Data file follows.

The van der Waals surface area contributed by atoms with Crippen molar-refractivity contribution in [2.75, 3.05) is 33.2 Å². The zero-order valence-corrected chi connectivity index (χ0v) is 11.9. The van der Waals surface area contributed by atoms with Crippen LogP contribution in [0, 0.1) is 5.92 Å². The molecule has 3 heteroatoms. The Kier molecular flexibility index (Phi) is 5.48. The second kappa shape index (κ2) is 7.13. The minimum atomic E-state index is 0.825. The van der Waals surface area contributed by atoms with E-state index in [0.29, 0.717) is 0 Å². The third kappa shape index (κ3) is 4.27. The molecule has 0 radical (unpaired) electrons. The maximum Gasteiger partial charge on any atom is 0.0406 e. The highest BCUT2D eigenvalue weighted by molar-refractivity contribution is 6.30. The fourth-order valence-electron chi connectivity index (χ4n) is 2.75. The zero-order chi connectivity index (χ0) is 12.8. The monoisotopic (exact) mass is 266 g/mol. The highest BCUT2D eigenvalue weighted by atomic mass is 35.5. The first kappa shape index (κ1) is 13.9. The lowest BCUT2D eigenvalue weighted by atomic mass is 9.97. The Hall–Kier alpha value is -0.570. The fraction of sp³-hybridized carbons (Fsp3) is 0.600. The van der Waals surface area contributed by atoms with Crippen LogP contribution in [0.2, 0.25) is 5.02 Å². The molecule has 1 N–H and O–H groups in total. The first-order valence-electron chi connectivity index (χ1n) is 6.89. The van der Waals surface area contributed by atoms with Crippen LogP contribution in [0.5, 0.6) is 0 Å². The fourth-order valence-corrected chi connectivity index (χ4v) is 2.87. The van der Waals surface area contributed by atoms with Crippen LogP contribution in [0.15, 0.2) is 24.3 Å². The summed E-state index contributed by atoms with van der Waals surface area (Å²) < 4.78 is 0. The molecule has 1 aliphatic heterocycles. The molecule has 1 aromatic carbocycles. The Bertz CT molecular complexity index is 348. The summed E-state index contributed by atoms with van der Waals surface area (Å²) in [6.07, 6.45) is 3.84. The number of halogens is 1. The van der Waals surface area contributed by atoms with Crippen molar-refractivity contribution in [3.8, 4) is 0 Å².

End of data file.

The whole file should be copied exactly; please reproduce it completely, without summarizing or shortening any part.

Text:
The van der Waals surface area contributed by atoms with Crippen molar-refractivity contribution in [2.75, 3.05) is 33.2 Å². The zero-order valence-corrected chi connectivity index (χ0v) is 11.9. The van der Waals surface area contributed by atoms with Crippen LogP contribution in [0, 0.1) is 5.92 Å². The molecule has 3 heteroatoms. The Kier molecular flexibility index (Phi) is 5.48. The second kappa shape index (κ2) is 7.13. The minimum atomic E-state index is 0.825. The van der Waals surface area contributed by atoms with E-state index in [0.29, 0.717) is 0 Å². The third kappa shape index (κ3) is 4.27. The molecule has 0 radical (unpaired) electrons. The maximum Gasteiger partial charge on any atom is 0.0406 e. The highest BCUT2D eigenvalue weighted by molar-refractivity contribution is 6.30. The fourth-order valence-electron chi connectivity index (χ4n) is 2.75. The zero-order chi connectivity index (χ0) is 12.8. The monoisotopic (exact) mass is 266 g/mol. The highest BCUT2D eigenvalue weighted by atomic mass is 35.5. The first kappa shape index (κ1) is 13.9. The lowest BCUT2D eigenvalue weighted by atomic mass is 9.97. The Hall–Kier alpha value is -0.570. The fraction of sp³-hybridized carbons (Fsp3) is 0.600. The van der Waals surface area contributed by atoms with Crippen LogP contribution in [0.2, 0.25) is 5.02 Å². The molecule has 1 N–H and O–H groups in total. The first-order valence-electron chi connectivity index (χ1n) is 6.89. The van der Waals surface area contributed by atoms with Crippen LogP contribution in [0.5, 0.6) is 0 Å². The fourth-order valence-corrected chi connectivity index (χ4v) is 2.87. The van der Waals surface area contributed by atoms with Crippen LogP contribution in [0.15, 0.2) is 24.3 Å². The summed E-state index contributed by atoms with van der Waals surface area (Å²) < 4.78 is 0. The molecule has 1 aliphatic heterocycles. The molecule has 1 aromatic carbocycles. The Bertz CT molecular complexity index is 348. The summed E-state index contributed by atoms with van der Waals surface area (Å²) in [6.07, 6.45) is 3.84. The number of halogens is 1. The van der Waals surface area contributed by atoms with Crippen molar-refractivity contribution in [3.8, 4) is 0 Å².